The Huge is great for everything else and is quick/playful and bombproof, (more so than the Gotama) and deep soft pow is no issue, but the heavy sticky deep has me exhausted and my calves screaming 3 days later. (backseat to prevent diving issue I assume)

 

My question is:

Is this just how these skis are without rocker or is my technique simply in need of adjustment so I can keep them for all kinds of deep days, as I am considering moving to a rockered ski such as the Bent, etc. to hopefully make it easier on myself and still able to ride same ski all day after a good morning of 2' fresh.

 

I know one cannot tweek technique without skiing together but wondering your thoughts on the ski itself and if this is just something I have to work through/change technique, or should consider a rockered set for deep days.

If you have input that would be appreciated.

 

thanks

 

 

My feedback, having owned/skied the non-rockered Huge (185) for a couple seasons, and now owning the 183 Bent Chetler for a couple seasons, is this: the Huge is a really great ski, but if it has one major downside, it is float in really deep snow. I'm 5'11", 180, and found tip dive to be a real issue on that ski, even mounted -2.5cm back. The Bent Chetler, IMO, is not nearly as versatile a ski as the Huge, but does float a lot better and is super fun in the deep stuff.

 

I have a Cochise 185 filling the slot that the Huge used to, and I'm loving the Cochise as a resort powder/charging ski. I haven't found float to be an issue on the Cochise, but I haven't had it in super super deep heavy snow. For 95% of the resort powder days I am likely to encounter, the Cochise seems to fit the bill. I still have the Bent Chetler as a touring and super deep day ski, but have retired it from resort charging because it really isn't fun outside of the untracked, for me.

 

Hope this helps a bit. 

post #29 of 29
Quote:
Originally Posted by crank54 View Post

My feedback, having owned/skied the non-rockered Huge (185) for a couple seasons, and now owning the 183 Bent Chetler for a couple seasons, is this: the Huge is a really great ski, but if it has one major downside, it is float in really deep snow. I'm 5'11", 180, and found tip dive to be a real issue on that ski, even mounted -2.5cm back. The Bent Chetler, IMO, is not nearly as versatile a ski as the Huge, but does float a lot better and is super fun in the deep stuff.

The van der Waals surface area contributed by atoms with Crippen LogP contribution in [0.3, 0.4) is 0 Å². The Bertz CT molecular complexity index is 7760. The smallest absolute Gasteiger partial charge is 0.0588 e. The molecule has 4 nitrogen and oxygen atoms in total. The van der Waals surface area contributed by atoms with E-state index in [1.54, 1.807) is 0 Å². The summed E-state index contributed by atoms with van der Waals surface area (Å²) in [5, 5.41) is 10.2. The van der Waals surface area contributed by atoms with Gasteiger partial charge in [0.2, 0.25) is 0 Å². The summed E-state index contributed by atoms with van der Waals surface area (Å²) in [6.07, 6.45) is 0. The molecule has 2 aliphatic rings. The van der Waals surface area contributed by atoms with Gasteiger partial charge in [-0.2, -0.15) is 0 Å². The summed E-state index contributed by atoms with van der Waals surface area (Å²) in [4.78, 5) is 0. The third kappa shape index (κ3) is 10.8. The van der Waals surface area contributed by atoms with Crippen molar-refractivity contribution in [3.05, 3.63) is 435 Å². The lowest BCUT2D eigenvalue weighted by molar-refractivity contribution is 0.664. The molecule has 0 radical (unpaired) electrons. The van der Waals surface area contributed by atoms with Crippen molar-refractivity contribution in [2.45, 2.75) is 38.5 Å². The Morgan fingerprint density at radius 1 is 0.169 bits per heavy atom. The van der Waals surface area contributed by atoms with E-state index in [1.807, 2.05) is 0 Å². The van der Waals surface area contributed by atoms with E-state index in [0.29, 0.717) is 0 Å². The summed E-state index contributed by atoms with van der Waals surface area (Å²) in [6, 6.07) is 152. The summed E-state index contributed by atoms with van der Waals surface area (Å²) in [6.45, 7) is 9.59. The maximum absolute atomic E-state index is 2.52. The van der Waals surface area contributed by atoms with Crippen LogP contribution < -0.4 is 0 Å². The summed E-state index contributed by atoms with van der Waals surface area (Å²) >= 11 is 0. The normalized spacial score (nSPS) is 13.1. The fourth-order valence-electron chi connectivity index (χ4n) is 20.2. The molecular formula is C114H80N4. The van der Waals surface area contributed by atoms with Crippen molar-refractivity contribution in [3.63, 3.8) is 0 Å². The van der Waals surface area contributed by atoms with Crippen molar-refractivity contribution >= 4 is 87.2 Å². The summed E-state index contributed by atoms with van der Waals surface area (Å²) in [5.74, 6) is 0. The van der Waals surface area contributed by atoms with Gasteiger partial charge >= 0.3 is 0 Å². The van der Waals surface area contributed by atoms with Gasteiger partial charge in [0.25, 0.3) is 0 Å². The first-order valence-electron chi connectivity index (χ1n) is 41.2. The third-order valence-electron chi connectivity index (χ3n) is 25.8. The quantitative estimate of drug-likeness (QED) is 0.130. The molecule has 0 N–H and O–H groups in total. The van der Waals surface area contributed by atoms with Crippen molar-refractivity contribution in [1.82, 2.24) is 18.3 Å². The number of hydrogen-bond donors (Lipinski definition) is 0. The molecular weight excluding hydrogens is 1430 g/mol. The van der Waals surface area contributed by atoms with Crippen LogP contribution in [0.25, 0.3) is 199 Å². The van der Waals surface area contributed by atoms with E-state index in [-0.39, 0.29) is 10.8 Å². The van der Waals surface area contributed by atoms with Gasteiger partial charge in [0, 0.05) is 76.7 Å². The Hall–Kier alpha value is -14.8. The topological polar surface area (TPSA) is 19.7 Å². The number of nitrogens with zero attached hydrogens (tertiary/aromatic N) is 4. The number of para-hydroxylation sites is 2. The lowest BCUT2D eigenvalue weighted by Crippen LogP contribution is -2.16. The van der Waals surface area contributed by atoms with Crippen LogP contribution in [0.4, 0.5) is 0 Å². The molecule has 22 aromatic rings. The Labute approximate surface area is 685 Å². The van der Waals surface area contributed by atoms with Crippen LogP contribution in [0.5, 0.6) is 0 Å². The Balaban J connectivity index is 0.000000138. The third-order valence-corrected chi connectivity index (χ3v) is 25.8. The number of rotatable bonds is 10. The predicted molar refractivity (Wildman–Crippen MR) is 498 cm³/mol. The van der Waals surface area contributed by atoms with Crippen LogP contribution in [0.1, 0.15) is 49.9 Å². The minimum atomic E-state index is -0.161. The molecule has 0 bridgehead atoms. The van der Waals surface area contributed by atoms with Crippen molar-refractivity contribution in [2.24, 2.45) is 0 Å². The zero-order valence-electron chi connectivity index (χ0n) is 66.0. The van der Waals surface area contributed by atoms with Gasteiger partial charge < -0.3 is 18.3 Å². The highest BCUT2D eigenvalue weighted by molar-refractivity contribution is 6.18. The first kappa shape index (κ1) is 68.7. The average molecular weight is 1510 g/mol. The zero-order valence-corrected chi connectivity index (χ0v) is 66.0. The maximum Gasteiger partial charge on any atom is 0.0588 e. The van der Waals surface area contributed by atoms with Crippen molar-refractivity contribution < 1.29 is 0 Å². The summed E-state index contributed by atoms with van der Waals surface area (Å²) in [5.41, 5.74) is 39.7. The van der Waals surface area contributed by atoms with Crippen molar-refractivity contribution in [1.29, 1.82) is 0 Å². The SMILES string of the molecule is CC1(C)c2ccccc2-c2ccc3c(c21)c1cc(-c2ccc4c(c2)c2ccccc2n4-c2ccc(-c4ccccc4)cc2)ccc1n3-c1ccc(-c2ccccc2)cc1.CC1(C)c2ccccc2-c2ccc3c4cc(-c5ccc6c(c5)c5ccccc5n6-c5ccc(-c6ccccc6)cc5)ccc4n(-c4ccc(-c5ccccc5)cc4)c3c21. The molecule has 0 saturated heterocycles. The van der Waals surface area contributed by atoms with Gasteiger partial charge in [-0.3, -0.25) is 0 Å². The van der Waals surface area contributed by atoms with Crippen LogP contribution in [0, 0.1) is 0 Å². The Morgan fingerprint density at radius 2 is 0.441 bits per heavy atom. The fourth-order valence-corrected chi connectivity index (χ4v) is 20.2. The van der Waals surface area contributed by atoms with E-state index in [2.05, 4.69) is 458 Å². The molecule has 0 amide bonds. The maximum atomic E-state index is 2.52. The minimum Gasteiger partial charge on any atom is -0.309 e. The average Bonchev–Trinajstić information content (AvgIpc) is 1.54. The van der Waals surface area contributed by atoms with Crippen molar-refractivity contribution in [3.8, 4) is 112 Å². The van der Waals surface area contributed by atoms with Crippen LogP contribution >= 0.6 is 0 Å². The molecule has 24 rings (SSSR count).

I have a Cochise 185 filling the slot that the Huge used to, and I'm loving the Cochise as a resort powder/charging ski. I haven't found float to be an issue on the Cochise, but I haven't had it in super super deep heavy snow. For 95% of the resort powder days I am likely to encounter, the Cochise seems to fit the bill. I still have the Bent Chetler as a touring and super deep day ski, but have retired it from resort charging because it really isn't fun outside of the untracked, for me.

 

Hope this helps a bit. 

Thanks Crank, this is a good review and validation for me. This year, as was last yr in CO, had been a bit lean with snow but I have had the good fortune of skiing in 1-2' untracked the last 3 times out (2 at Steamboat and one at Copper) and so I felt the weakness of the Huge all at once it seems. Had a great time each day but was well worn days later! They are great skis otherwise, but I thought I could use them for even the deepest days and was a little discouraged. I think that I would now keep the Huge and the Bridge and perhaps add a Benny or similar as a quiver ski when I can, for those special deep days that we do not always get so much of in one month, as I had this last month. I think it is hard to find one ski that can handle deep and heavy open field pow and still be quick and playful in the trees and soft bumps. I was not sure if the Benny was that versatile but in your experience I see perhaps not. I can cram another ski into my closet I think! I will then have a full quiver with the K2 CABRAWLER, Volkl P50 SL Race, Volkl Bridge, Dynastar Huge and add a Benny! I suppose the Cochise or similar could replace both the Bridge and the Huge, will have to think on that one. Thanks again.